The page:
“The creativity and ambition displayed by the finalists is inspiring’, said Roderic Page, chair of the Challenge jury and the GBIF Science Committee, who introduced the Challenge at GBIF’s 2014 Science Symposium in October.The finalists all receive a €1,000 prize, and now have the possibility to refine their work and compete for the grand prize of €20,000 (€5000 for second place). As the rather cheesy quote above suggests, I think the challenge has been a success in terms of the interest generated, and the quality of the entrants. While the finalists bask in glory, it's worth thinking about the future of the challenge. If it is regarded as a success, should it be run in the same way next year? The first challenge was very open in terms of scope (pretty much anything that used GBIF data), would it be better to target the challenge on a more focussed area? If so, which area needs the nost attention. Food for thought.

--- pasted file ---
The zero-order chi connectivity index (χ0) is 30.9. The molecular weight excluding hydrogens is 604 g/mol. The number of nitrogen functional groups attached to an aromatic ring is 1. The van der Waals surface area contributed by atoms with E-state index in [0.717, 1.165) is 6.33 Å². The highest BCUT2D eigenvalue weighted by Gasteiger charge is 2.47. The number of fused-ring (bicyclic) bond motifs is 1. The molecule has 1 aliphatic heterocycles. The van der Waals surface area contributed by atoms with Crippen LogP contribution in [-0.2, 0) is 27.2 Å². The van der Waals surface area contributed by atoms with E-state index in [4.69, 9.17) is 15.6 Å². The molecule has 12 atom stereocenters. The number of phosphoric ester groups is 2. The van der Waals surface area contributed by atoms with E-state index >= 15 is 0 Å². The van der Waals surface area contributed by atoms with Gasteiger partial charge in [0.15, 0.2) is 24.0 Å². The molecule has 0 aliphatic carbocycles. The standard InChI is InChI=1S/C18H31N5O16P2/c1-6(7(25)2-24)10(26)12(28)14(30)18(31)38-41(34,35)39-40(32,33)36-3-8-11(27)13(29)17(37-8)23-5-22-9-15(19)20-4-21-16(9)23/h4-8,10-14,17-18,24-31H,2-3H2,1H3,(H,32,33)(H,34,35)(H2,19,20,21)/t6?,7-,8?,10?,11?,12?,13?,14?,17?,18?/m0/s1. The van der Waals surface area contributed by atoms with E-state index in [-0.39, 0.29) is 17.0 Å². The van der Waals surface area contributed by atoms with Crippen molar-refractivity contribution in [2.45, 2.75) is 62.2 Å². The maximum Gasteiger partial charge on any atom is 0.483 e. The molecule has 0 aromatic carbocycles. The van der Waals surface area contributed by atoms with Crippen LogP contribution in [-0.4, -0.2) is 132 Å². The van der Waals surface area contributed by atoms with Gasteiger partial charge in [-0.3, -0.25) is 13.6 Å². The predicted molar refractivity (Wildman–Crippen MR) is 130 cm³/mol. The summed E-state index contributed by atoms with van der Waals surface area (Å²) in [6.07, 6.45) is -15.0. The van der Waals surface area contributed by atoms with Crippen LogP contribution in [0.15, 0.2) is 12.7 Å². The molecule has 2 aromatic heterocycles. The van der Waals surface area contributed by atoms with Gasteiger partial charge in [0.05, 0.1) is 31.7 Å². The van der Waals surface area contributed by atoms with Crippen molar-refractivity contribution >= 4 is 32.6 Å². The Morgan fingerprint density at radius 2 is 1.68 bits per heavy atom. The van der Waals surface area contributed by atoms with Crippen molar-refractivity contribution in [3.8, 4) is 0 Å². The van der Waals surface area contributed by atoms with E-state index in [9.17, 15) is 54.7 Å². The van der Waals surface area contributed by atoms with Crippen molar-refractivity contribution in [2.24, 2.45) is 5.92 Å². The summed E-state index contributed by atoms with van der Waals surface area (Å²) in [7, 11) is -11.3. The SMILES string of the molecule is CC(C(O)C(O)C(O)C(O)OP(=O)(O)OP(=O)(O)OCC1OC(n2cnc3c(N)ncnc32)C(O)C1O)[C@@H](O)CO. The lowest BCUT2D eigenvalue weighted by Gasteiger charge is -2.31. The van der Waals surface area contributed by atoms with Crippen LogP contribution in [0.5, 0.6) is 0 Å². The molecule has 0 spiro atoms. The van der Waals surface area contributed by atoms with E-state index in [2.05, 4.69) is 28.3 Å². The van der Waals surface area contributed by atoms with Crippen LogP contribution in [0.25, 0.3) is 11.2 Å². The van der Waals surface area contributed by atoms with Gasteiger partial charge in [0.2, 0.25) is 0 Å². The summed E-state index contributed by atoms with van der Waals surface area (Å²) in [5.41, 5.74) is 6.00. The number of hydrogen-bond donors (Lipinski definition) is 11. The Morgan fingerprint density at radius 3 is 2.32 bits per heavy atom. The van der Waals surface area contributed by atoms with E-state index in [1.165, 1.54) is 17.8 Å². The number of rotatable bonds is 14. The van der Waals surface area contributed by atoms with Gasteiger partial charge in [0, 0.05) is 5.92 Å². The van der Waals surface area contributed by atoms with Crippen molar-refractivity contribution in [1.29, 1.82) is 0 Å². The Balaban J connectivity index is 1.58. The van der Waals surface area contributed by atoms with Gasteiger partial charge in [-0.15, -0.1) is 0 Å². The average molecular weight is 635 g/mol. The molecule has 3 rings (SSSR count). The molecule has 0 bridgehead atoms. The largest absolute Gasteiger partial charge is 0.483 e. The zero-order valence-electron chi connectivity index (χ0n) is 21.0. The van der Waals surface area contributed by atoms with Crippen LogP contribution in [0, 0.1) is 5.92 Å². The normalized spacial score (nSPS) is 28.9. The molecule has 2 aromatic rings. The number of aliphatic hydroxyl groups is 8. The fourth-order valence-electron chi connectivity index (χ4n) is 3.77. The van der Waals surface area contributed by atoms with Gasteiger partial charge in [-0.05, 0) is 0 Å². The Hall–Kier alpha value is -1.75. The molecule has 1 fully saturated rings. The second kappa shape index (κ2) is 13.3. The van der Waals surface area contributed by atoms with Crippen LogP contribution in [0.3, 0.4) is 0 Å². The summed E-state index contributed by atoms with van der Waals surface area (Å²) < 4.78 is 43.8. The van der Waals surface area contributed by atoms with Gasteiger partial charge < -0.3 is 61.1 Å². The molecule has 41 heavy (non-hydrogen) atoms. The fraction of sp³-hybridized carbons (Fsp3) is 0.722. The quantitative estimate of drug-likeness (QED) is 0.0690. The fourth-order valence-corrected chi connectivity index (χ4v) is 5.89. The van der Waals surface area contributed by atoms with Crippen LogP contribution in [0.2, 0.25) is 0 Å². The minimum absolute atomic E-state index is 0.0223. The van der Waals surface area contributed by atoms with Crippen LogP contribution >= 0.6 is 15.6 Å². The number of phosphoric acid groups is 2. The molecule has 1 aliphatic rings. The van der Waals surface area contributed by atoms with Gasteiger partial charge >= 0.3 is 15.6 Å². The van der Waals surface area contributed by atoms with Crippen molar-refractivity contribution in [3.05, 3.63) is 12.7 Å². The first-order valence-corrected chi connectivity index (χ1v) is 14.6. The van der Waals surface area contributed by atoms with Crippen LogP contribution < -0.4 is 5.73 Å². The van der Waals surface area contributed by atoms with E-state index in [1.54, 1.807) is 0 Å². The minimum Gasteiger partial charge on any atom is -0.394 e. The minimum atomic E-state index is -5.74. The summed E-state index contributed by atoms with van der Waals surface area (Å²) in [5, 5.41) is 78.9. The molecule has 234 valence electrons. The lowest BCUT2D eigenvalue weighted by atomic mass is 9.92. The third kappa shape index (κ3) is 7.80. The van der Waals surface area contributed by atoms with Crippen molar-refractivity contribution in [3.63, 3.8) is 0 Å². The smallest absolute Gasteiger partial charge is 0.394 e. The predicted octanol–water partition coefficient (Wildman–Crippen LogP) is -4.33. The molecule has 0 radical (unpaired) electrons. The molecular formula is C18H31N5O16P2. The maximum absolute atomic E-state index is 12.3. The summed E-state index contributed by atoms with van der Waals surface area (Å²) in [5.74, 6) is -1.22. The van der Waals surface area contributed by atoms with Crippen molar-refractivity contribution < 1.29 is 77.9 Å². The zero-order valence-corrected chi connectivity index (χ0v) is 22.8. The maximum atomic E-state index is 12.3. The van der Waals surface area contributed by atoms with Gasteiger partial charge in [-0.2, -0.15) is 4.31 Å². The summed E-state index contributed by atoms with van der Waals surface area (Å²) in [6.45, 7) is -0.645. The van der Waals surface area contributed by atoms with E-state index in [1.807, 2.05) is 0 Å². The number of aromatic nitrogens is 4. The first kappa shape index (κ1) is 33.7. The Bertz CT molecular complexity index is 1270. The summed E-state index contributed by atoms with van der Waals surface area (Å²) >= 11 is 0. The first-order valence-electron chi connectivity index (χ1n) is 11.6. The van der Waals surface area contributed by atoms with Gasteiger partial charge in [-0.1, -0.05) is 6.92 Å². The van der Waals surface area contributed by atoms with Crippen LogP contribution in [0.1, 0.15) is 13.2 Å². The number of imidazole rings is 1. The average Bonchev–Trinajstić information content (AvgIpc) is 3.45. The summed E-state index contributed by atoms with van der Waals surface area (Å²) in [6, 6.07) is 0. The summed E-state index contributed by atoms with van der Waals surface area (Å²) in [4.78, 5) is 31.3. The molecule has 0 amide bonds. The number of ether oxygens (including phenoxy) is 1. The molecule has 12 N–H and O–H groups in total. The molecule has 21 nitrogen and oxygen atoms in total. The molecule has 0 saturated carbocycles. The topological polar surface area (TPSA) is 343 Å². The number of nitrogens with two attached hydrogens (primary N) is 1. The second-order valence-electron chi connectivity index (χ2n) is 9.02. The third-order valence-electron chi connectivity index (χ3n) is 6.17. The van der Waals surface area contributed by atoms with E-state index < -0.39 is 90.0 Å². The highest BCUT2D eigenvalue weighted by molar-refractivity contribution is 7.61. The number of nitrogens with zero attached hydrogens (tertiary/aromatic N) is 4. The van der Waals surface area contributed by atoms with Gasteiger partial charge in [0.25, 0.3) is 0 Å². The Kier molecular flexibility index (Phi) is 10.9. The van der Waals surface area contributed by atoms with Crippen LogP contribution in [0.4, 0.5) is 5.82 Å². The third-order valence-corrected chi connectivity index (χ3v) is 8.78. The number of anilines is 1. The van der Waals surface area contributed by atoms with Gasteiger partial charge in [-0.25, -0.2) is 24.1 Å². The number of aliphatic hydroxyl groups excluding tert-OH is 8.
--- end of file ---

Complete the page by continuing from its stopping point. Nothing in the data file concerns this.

“My biggest hope for the Challenge was that the biodiversity community would respond with innovative—even unexpected—entries,” Page said. “My expectations have been exceeded, and the Jury is eager to see what the finalists can achieve between now and the final round of judging.”